Over the past few months (or perhaps years), I’ve increasingly become aware of my tendency to become fixated on people in other professions. Very often when watching videos (TED talks are great examples), reading books (lately entrepreneurial titles), meeting friends (recently the Tofugu team) and hanging out at networking events (Business in Japan, First Step Up – etc), I find myself drawn into the other person’s world. I find myself utterly captivated by who they are and what they do. What makes them successful in their niche and what gives them their driving force to get up in the morning and go out to do great things.
Why can’t I be like them? I wonder. What I couldn’t do if I had those skills and experience!
And then shortly after the highs gained from the buzz of interaction have lessened, I sink back down to overwhelming reality to ponder my own existence. I feel the same as I did 7 years ago, right on the verge of entering university. The same ideals and lofty aspirations. The same drive to do something great and live life to the fullest. And yet here I am, 7 years later, with a degree and several years work experience, a semi-successful website and a collection of amazing explorations and experiences under my belt. But my direction is still unclear. I turn 27 soon, but I still feel as lost as I did when choosing my A-Levels which, incidentally, were Maths, Physics, Design Technology (Product Design), Philosophy of Religion and General Studies, with a side-order of GCSE Japanese.
“Because I want to keep my options open.” I said.
Everything seemed so much simpler in primary school. I love animals, so it was obvious that I was to become a veterinarian!
The world is full of such diverse and beautiful things. From one day to the next, my attention flits capriciously between topics and genres, fields and across borders. I want to do this. To pursue that. To conquer those. But I lack the skills or the means and my tendency to empathise with people too much means my attention moves quickly from one thing to the next. But most of all – most painfully and acutely of all – I lack the time.
Oh Time. That abstract concept I tackled in dusty philosophy libraries at university. I’m no closer to mastering it or really understanding it now than I was then, but at least I say say I am able to think about it. Really think about it. Time in a philosophy classroom and time in the real world almost seem to be different entities entirely. In the classroom, a swollen behemoth of a topic, everlasting and infinite. On Sunday night, a mere wisp of a presence simply leaving us wondering where the weekend went. Finite.
So yes, time. I want to do all these things but am forever reminded of my own transience and limited nature. How could I possibly do everything? I couldn’t, surely. To do everything would seemingly necessitate forever to do it. Or could everything be done in a finite amount of time? I digress, and theory does not help us here. Let’s take a look at a real-world example. Just one of the many skills I admire in people and wish I had.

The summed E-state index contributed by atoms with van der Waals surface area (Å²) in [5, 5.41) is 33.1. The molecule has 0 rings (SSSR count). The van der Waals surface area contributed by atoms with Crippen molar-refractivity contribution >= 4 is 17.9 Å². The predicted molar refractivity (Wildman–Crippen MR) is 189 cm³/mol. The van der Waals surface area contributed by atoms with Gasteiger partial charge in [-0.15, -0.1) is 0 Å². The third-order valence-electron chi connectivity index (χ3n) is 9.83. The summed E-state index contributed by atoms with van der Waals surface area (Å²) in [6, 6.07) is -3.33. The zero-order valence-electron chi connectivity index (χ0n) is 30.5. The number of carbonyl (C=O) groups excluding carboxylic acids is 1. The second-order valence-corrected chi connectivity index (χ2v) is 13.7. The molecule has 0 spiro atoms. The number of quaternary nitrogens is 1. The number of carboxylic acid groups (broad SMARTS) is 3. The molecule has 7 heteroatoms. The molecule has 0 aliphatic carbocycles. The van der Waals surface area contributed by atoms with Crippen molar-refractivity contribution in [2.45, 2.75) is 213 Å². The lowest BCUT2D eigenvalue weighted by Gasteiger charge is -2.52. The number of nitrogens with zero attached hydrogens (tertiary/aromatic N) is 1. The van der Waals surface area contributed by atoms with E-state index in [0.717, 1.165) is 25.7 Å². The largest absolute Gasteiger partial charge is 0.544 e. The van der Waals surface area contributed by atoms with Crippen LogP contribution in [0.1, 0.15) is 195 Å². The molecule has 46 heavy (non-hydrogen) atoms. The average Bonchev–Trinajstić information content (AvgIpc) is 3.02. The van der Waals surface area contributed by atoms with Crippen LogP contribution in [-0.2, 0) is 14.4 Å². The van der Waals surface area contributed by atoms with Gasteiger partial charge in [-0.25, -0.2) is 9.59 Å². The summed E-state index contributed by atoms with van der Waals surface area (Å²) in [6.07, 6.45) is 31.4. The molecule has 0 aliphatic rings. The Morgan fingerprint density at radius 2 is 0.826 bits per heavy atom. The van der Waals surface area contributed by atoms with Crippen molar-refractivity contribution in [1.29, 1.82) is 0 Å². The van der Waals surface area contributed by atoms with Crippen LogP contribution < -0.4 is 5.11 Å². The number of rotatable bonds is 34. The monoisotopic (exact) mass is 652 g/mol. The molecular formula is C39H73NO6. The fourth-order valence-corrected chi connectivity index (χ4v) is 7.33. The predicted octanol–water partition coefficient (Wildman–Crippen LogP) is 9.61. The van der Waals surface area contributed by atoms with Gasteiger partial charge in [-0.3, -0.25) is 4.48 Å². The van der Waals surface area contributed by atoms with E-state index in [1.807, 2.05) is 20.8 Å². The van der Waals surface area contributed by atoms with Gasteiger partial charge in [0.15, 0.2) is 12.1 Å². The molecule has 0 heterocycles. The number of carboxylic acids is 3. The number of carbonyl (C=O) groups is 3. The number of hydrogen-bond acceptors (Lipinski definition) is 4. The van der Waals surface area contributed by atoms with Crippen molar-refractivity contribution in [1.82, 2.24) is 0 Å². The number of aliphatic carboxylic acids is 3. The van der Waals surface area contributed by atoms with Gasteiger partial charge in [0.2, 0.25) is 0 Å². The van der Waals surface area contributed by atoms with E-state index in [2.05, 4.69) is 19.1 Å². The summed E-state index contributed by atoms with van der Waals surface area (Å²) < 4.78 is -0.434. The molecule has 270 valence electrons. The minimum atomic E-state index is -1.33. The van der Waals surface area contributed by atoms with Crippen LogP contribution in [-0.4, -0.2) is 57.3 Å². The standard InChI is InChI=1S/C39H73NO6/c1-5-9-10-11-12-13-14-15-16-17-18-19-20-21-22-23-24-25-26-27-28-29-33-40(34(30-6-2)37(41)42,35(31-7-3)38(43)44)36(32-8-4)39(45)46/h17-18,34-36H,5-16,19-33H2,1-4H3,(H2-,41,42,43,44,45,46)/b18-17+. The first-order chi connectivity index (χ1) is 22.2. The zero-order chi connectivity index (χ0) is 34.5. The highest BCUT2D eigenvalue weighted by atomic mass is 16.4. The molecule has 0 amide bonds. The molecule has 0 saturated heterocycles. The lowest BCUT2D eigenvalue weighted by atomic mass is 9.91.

So why don’t just do it? you may rightly wonder. Because becoming a programmer and acquiring those skills is not the only thing on my list. Learning the guitar and piano are other goals. Writing a book, shooting a documentary, travelling and exploring abandoned buildings. To start and build a business, understand stocks and investments. To explore the deepest depths of the oceans. That’s all without mentioning other more domestic goals such as getting married and having a family someday, as well as simply just enjoying time spent with family and friends. By devoting my free time to studying programming, I become unable to pursue other goals. Should I give up those other goals? Relegate them to the late years of my life? How should I prioritise all these different impulses inspired by the people I meet and interact with? In turn, how do they prioritise such an enormous amount of things to do with such little time? How do they make these important decisions that ultimately mould them into the individuals they are. That’s perhaps the biggest challenge facing me right now, and I feel a little like Lewis Carroll’s White Rabbit.
“Oh dear! Oh dear! I shall be too late!”
As this is a journal entry, I shan’t include something as formal as a structured argument or conclusion. That’s what a journal is for! A splash of thoughts relayed from pen to paper, or in this age, from keys that go click-clack to a hard glass surface in front of me. But what a joy! To be able to share with potentially millions of people at the click of a button. Not that I’m so vain to think that such an entry would be read by such a magnitude of people!
And so time goes on. While the number of possible directions I could take in my life keep increasing, the time to do so keeps decreasing. I must find a way of focussing my efforts and defining my truest and most fundamental goals to pursue. I fear that if I do not make the right choices, I shall run out of time and come to regret my decisions.
Should anyone be reading, let me ask you to ponder this: With so many potential avenues open to you, what methods have you used to eliminate and organise them so that you can focus on the things that matter the most to you?